Jun 1, 1989

The significance of serum prostate-specific antigen, gamma-seminoprotein and prostatic acid phosphatase as prostate cancer markers

Hinyokika kiyo. Acta urologica Japonica
K YamaguchiH Ito


Prostate-specific antigen (PA), gamma-seminoprotein (gamma-Sm) and prostatic acid phosphatase (PAP) have been evaluated in patients with prostate cancer, benign prostatic hyperplasia (BPH), chronic prostatitis and acute prostatitis. PA has proved to be diagnostically more sensitive than PAP and gamma-Sm for the detection of prostatic cancer. Although PA may be elevated more frequently than PAP and gamma-Sm in patients with BPH, there are possibilities that these patients with elevated PA and normal PAP and gamma-Sm may have prostatic cancer or precancerous conditions not detectable in our routine diagnostic procedures. We report two cases of prostatic cancer with persistently elevated PA and diagnosed after repeated biopsies. Our data suggest that PA is a sensitive and useful tumor marker for the diagnosis of prostatic cancer. PAP and gamma-Sm in combination with PA may serve as more useful for differential diagnosis and confirmation of prostatic cancer.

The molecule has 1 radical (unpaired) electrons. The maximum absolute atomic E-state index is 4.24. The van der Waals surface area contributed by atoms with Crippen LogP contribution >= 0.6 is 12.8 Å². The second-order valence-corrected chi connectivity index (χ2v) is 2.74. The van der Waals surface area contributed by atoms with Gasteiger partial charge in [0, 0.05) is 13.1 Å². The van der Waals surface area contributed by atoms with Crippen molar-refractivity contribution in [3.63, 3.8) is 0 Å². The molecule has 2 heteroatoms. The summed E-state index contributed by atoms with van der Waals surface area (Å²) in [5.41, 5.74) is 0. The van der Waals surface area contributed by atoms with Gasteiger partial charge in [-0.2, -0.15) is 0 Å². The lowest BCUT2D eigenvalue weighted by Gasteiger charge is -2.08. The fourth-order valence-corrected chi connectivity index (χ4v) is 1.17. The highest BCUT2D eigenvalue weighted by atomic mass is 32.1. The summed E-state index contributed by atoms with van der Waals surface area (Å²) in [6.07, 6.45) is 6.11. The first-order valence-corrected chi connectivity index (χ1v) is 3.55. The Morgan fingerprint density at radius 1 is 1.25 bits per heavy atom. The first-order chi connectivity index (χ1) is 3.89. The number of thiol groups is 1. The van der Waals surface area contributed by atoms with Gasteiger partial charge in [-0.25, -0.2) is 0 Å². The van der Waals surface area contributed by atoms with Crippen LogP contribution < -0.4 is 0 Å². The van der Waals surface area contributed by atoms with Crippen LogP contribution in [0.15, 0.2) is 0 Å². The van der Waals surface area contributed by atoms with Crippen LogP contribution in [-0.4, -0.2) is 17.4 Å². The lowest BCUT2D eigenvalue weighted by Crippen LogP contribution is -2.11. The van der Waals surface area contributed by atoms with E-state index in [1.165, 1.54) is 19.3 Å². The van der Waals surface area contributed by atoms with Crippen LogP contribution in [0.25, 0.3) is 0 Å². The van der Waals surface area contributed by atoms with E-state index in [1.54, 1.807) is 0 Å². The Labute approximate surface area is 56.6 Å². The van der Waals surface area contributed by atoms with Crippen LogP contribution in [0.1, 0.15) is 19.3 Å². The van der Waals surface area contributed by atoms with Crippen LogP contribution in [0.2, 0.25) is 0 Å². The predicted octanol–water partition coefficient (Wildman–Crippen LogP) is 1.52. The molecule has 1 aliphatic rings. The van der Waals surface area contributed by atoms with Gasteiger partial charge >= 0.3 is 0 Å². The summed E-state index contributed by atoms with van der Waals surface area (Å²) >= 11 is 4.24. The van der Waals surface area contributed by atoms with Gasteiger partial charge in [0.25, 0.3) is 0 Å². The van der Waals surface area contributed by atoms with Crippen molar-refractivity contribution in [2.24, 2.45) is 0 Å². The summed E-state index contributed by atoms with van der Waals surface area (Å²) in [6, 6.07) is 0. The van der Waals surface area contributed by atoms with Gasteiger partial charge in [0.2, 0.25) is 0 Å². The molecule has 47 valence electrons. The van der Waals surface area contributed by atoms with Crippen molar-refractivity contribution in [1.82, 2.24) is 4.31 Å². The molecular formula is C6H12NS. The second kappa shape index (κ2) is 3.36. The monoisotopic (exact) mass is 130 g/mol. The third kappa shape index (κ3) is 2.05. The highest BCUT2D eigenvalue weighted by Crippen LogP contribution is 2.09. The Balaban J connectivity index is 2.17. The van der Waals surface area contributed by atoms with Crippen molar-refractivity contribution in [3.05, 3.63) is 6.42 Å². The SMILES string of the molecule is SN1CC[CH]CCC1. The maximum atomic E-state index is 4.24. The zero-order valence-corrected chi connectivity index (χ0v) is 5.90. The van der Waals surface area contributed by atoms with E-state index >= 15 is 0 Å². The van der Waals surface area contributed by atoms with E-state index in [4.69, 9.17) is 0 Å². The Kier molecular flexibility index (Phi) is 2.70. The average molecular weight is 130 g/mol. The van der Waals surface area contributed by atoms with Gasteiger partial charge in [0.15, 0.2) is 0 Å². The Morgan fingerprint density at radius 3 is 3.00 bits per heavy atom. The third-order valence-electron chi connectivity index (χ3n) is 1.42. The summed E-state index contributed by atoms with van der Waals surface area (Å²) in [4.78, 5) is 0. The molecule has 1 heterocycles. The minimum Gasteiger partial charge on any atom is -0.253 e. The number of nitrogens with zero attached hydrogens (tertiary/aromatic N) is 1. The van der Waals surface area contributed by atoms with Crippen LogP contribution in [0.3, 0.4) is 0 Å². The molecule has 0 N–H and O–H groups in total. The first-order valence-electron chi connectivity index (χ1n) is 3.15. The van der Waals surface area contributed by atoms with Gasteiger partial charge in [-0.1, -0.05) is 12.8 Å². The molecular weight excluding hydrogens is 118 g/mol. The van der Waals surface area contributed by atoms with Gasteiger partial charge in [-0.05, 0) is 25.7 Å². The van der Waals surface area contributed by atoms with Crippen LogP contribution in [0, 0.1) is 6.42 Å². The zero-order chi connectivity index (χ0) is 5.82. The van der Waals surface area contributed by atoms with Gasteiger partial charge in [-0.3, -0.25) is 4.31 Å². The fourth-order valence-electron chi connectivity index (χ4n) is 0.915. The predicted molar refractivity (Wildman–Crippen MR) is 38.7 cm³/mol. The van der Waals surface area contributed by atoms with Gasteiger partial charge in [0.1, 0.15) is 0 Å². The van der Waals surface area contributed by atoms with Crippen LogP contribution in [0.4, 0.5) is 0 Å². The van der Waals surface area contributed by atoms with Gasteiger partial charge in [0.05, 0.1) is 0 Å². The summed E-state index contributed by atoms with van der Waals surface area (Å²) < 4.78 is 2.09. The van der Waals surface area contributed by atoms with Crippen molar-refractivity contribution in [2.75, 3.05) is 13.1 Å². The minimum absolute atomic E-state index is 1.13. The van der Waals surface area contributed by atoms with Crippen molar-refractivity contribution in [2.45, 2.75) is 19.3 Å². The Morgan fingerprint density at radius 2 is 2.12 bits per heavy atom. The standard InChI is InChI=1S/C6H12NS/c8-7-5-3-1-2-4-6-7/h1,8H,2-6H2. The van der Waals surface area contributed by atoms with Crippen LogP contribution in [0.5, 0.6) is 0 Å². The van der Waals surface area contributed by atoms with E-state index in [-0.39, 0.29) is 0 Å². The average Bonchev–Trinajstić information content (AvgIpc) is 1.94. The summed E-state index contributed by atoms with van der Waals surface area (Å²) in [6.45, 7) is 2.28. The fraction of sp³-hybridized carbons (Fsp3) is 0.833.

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Mentioned in this Paper

Prostatic Neoplasms
Acid Phosphatase
KLK3 gene
Benign Prostatic Hypertrophy
Precancerous Conditions
Tumor Markers
Prostate Carcinoma
ACPP gene
Differential Diagnosis
Msmb protein, mouse

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